In Greek Mythology, the young Persephone, daughter of Demeter, was chosen by Zeus to be a companion to Hades in the Underworld. Hades kidnapped Persephone when she was picking flowers, specifically the narcissus, and brought her to the Underworld. Demeter, the goddess of grain searched all over the world to find her beloved daughter. While she was searching for Persephone, she neglected the crops and the winter harvest was ruined. In the Underworld, Persephone was crowned the Queen of the Underworld but she still longed to see her mother. Hades agreed that he would let her return to Earth if she did not eat anything while in the Underworld. Knowing that he wanted to keep her for his Queen, Hades deliberately gave her a pomegranate from which Persephone later admitted to have eaten a few seeds. Hades agreed to let her live on Earth, but she had to visit him four months out of the year because she ate the pomegranate seeds. Demeter was reunited with Persephone and the crops again flourished (Bryant 55).
Much like Persephone, the character of Breege is a young woman who seems to never have had a boyfriend. Since Breege does not have a partner, one can infer that she is still a virgin and has not entered into...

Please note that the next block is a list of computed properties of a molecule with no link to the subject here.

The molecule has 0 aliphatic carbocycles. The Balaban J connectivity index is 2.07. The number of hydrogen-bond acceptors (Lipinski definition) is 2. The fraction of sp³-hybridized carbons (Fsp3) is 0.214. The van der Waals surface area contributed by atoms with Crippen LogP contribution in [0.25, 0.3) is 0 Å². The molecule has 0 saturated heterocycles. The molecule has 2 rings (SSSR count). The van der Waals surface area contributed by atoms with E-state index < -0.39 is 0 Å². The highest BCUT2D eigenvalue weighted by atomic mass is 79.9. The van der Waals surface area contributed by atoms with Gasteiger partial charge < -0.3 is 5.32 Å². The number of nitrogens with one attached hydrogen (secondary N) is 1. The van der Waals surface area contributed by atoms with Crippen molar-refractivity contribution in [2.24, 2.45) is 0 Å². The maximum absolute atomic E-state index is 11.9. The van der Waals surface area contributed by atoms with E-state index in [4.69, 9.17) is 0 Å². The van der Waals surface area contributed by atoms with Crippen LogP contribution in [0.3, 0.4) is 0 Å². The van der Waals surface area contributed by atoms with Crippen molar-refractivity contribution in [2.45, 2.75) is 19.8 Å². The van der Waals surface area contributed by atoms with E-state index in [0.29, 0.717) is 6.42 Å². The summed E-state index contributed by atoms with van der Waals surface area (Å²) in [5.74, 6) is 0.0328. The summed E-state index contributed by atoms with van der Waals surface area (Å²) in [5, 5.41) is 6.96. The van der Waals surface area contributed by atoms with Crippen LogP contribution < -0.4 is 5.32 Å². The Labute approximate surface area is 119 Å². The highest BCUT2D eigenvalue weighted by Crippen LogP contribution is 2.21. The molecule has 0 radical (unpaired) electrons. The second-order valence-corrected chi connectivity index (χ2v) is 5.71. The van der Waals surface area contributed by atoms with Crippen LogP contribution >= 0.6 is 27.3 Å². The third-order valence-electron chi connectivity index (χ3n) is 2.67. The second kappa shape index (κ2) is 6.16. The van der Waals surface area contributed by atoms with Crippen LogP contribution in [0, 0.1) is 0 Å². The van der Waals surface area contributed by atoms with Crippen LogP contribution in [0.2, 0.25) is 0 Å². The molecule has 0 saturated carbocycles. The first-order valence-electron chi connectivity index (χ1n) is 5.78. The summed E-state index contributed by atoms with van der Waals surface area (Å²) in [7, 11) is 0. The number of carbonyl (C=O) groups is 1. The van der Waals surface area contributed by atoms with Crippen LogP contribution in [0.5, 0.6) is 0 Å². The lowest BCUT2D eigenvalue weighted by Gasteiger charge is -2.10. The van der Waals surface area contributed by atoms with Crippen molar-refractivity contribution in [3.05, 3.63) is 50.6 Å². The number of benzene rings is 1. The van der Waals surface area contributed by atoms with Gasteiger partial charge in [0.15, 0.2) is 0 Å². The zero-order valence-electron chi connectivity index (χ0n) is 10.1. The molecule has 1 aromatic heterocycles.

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...wn farm land sits stagnant, without anyone to properly care for it.
When Bugler and Breege visit the cemetery island on a secret date, their story parallels the myth of Persephone. O’Brien knew the myth well since she wove details of the Underworld like Cerberus into her story. Breege perfectly portrays Persephone when a childlike Breege spent the night on the island and emerged as a woman after a sexual meeting with Bugler. Breege took the “pomegranate seeds” from Bugler as his sperm when he impregnated her. Bugler, or Hades, ensured Breege would come back to visit him through her thoughts, now that she is pregnant with his child.
Bryant, Megan. Oh My Gods!: A look-it-up guide to the gods of mythology. New York, New York: Scholastic, 2010. 54-59. Print.
O'Brien, Edna. Wild Decembers. New York, New York: Houghton Mifflin Company, 2001. Print.
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